I can’t be the only person who’s finished Fear and Loathing in Las Vegas wondering, “What the heck did I just watch?”
Adapted from Hunter S. Thompsons’s semi-autobiographical novel, this film follows Raoul Duke (Johnny Depp), a fictionalized version of Thompson, himself, and his attorney Dr. Gonzo (Benicio Del Toro) as they drive across the Mojave Desert on route to Las Vegas, where Duke is assigned to write an article on a motorcycle race. The two men experiment with every type of drug you can think of, but almost always partake in the hallucinogen variety. We mostly see the world through their perspectives while on these drugs, though at time we’re not sure what’s real or fake.
The premise is simple, causing us to over think the plot and try to piece things together. I eventually realized there is basically no plot and the film’s purpose is to submerge us into the drug scene of 1971. With Depp narrating the entire movie, it appears to take passages from Thompson’s book verbatim.
Depp as Duke reminds us of some version of his Captain Jack Sparrow character, but with less makeup and surprisingly more mumbling. We literally can’t understand most of what he says. Not that it would matter much anyway.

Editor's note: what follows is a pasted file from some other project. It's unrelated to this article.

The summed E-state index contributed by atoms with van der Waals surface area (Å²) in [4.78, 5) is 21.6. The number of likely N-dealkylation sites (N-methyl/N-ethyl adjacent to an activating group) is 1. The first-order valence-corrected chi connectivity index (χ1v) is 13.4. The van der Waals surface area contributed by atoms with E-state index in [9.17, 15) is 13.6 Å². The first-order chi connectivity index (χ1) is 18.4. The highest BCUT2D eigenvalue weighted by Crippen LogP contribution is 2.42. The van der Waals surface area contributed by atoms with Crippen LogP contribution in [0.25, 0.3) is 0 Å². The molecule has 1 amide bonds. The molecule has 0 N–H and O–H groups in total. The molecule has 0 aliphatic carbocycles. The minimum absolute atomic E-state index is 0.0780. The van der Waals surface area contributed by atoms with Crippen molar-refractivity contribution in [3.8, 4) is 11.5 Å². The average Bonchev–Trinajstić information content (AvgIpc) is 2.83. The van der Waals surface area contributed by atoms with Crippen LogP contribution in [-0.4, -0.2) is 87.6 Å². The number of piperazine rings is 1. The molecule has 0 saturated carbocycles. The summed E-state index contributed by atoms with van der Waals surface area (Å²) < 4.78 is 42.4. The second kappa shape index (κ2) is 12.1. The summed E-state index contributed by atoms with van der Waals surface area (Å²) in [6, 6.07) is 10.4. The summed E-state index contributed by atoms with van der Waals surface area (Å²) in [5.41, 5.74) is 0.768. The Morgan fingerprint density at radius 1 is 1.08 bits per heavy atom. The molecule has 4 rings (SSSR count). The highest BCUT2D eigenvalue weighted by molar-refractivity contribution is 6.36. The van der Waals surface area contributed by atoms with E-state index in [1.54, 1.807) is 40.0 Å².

Fear and Loathing acts as some sort of social commentary of the Vietnam Era and the loss of the American Dream. But the characters are so subdued the entire time that we honestly don’t know why they’re so reckless and self-destructive–just that they are.
Del Toro and Depp’s hijinks are entertaining at times, but we’re never invested in their characters. Nor do they ever become enlightened, despite the mind-opening drugs they take or what the filmmakers want you to believe.
There were moments in the movie I thought maybe the acid trips and nonsensical self-aggrandized pontifications were behind me.
At one point Depp sobers up, and so does the film. And for a short amount of time there’s coherency. This lasts for about 20 minutes and it’s actually enjoyable. Then we dive back into the hallucinations. For those 20 minutes I was engaged in the story–or, I suppose, what was masking as one. But the more I think about it, having a brief span of sanity amidst the chaos surrounding it only creates an inconsistency in the experimental work of art unfolding before us.
Despite the cacophonous story, there are some humorous moments of drunken antics and stunning visuals. What makes this movie somewhat appealing is the surreal imagery created by the hallucinations of the characters set in a world that’s a real life hallucination in itself–Las Vegas.
Fear and Loathing in Las Vegas is filled with self-importance without self-reflection. Characters who supposedly lament what’s wrong with our society and our world, but never realize that they’re contributing to the problem. Or perhaps, maybe they are the problem in some way. Depp spews out all these psycho-analyzations, which are ultimately hollow. Like I said, no real self-reflection. Only pretenses of it.